Revenue minister in for taxing workload
The Labour-NZ First government will have to hit the ground running to achieve its priorities for tax and social welfare reform, comments from consultant Deloitte suggest.
Inland Revenue has been warning since 2011 it will have limited capacity to implement new policy initiatives until it replaces its First computer system.
It described First to former revenue minister Peter Dunne as being ‘‘like a house full of appliances connected to electricity by a cable full of intertwined wires’’.
But Deloitte’s national technical director for tax, Robyn Walker, said the Government’s ‘‘100-day plan’’ to introduce a families package and make changes to student loans and the minimum wage would all affect the social policy systems managed by the department.
‘‘The new Minister of Revenue Stuart Nash will be in for a busy time,’’ she said.
Inland Revenue aims to remove its reliance on First over the course of the next few years as a result of its $1.7 billion Business Transformation (BT) project, which aims to simplify the tax and welfare systems and do away with the need for 1500 staff.
The Treasury rated the BT project as being in a relatively healthy ‘‘green/amber’’ condition in a monitoring report in June.
But figures obtained from Inland Revenue by the Taxpayers Union last week show it struggled to handle calls from businesses following the first phase of the overhaul, which involved changes to the way businesses submit GST returns.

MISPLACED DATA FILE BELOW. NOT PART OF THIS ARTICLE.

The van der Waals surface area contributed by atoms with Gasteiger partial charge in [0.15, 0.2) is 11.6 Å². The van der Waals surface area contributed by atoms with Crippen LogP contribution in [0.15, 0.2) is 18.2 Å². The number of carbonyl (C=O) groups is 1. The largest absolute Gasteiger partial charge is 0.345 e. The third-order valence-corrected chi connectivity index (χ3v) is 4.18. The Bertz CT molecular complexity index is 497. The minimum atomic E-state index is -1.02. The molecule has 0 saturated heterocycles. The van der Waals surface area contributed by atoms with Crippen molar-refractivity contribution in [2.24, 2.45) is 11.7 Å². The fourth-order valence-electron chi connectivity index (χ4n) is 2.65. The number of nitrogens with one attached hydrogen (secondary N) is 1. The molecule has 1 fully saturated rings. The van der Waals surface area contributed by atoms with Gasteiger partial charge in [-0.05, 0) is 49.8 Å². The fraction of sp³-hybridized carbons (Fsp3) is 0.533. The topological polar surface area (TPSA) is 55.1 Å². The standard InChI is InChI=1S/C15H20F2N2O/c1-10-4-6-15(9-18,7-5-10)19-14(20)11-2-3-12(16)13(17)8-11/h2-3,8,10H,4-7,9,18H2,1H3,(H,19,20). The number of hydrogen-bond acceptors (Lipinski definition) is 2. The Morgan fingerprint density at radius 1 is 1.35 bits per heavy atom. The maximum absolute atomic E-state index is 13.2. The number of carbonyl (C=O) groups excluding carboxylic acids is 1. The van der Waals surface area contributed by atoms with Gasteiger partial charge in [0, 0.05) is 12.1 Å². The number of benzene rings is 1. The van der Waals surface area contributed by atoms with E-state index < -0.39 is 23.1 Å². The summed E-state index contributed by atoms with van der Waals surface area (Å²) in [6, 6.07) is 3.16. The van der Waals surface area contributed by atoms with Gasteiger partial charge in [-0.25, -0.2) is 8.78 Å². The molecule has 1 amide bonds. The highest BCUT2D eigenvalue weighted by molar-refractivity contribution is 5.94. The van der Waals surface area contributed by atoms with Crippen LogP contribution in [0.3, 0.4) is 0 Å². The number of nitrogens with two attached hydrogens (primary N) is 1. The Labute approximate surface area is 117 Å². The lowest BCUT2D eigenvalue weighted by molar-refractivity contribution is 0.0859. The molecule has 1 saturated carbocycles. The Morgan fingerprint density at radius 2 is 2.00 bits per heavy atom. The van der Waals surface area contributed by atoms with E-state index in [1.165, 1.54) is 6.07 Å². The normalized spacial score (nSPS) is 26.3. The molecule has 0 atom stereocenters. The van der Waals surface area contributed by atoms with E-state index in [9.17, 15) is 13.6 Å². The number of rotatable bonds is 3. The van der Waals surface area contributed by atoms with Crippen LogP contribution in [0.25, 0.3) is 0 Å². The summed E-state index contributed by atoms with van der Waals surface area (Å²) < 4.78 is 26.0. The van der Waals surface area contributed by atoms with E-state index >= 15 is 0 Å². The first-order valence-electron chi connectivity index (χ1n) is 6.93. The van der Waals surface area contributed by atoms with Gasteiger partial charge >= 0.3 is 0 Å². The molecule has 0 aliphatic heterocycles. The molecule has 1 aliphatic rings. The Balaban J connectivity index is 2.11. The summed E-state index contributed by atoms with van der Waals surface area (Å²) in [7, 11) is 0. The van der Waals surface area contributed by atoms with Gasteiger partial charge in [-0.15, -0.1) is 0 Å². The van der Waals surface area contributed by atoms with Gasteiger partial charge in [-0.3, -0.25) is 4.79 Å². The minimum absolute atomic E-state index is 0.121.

The data showed that, in May, Inland Revenue was unable to answer more than one in three calls to its contact centre about GST.
It was so swamped that it was unable even to put more than 10,000 calls on hold, and instead had to cut callers off without placing them in a queue.
Inland Revenue warned ministers in August that the second stage of the four-stage BT project would be ‘‘exponentially larger and more complex’’ and involved more risks, and that it was ‘‘tracking slightly behind schedule’’.
Walker said the BT project would require detailed oversight from the Government as well as new legislation.
The Government’s other commitments include establishing the Tax Working Group to consider tax changes that could apply after the next election, eliminating secondary tax, introducing tax incentives for research and development, and removing a tax loophole that applies to property speculators.
In addition to the BT project, work carried over from the previous government includes clamping down on multinational tax avoidance and changing the rules surrounding employee share schemes, she said.
Given the previous government had already banked extra income from multinationals in its forecasts for next year, it would be ‘‘imperative’’ for the new government to get legislation into Parliament ‘‘as soon as possible’’, she said.
Kiwi retailers are hopeful the Government may also force their foreign competitors to collect GST on all goods shipped to New Zealanders by the time Australia introduces a similar rule in July.
Walker said tax advisers expected to be inundated with reading material from the Tax Working Group next year.
‘‘It’s an ambitious project to get completed within three years,’’ she said.